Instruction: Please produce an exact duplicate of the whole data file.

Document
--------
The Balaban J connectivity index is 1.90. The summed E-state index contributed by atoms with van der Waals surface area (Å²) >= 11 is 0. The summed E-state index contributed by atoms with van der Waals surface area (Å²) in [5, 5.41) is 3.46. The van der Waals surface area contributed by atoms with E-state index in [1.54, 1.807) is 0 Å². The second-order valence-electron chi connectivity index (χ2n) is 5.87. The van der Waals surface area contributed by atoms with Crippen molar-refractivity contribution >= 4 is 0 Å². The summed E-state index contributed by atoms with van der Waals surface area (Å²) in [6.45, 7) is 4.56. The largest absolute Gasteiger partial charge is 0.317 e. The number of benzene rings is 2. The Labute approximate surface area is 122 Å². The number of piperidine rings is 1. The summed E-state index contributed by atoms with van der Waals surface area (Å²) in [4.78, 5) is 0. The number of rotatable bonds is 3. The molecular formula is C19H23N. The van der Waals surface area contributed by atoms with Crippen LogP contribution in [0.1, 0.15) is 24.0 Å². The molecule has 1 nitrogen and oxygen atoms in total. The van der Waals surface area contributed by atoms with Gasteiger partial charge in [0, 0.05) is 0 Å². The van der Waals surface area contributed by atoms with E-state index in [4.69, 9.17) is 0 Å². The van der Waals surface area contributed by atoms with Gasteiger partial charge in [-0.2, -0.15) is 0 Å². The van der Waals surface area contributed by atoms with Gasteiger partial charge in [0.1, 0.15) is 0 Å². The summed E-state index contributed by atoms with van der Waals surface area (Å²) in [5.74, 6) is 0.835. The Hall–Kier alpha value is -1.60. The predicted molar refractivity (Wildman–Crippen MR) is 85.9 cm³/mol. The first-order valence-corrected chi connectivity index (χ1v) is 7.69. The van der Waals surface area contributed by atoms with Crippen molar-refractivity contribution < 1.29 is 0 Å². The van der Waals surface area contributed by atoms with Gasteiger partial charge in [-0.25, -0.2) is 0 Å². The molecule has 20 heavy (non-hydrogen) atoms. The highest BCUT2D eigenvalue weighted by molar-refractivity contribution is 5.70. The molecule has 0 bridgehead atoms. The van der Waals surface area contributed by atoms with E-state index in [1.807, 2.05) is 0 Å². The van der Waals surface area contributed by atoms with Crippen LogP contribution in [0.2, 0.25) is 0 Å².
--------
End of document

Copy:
The Balaban J connectivity index is 1.90. The summed E-state index contributed by atoms with van der Waals surface area (Å²) >= 11 is 0. The summed E-state index contributed by atoms with van der Waals surface area (Å²) in [5, 5.41) is 3.46. The van der Waals surface area contributed by atoms with E-state index in [1.54, 1.807) is 0 Å². The second-order valence-electron chi connectivity index (χ2n) is 5.87. The van der Waals surface area contributed by atoms with Crippen molar-refractivity contribution >= 4 is 0 Å². The summed E-state index contributed by atoms with van der Waals surface area (Å²) in [6.45, 7) is 4.56. The largest absolute Gasteiger partial charge is 0.317 e. The number of benzene rings is 2. The Labute approximate surface area is 122 Å². The number of piperidine rings is 1. The summed E-state index contributed by atoms with van der Waals surface area (Å²) in [4.78, 5) is 0. The number of rotatable bonds is 3. The molecular formula is C19H23N. The van der Waals surface area contributed by atoms with Crippen LogP contribution in [0.1, 0.15) is 24.0 Å². The molecule has 1 nitrogen and oxygen atoms in total. The van der Waals surface area contributed by atoms with Gasteiger partial charge in [0, 0.05) is 0 Å². The van der Waals surface area contributed by atoms with E-state index in [4.69, 9.17) is 0 Å². The van der Waals surface area contributed by atoms with Gasteiger partial charge in [-0.2, -0.15) is 0 Å². The van der Waals surface area contributed by atoms with Gasteiger partial charge in [0.1, 0.15) is 0 Å². The summed E-state index contributed by atoms with van der Waals surface area (Å²) in [5.74, 6) is 0.835. The Hall–Kier alpha value is -1.60. The predicted molar refractivity (Wildman–Crippen MR) is 85.9 cm³/mol. The first-order valence-corrected chi connectivity index (χ1v) is 7.69. The van der Waals surface area contributed by atoms with Crippen molar-refractivity contribution < 1.29 is 0 Å². The van der Waals surface area contributed by atoms with Gasteiger partial charge in [-0.25, -0.2) is 0 Å². The molecule has 20 heavy (non-hydrogen) atoms. The highest BCUT2D eigenvalue weighted by molar-refractivity contribution is 5.70. The molecule has 0 bridgehead atoms. The van der Waals surface area contributed by atoms with E-state index in [1.807, 2.05) is 0 Å². The van der Waals surface area contributed by atoms with Crippen LogP contribution in [0.2, 0.25) is 0 Å².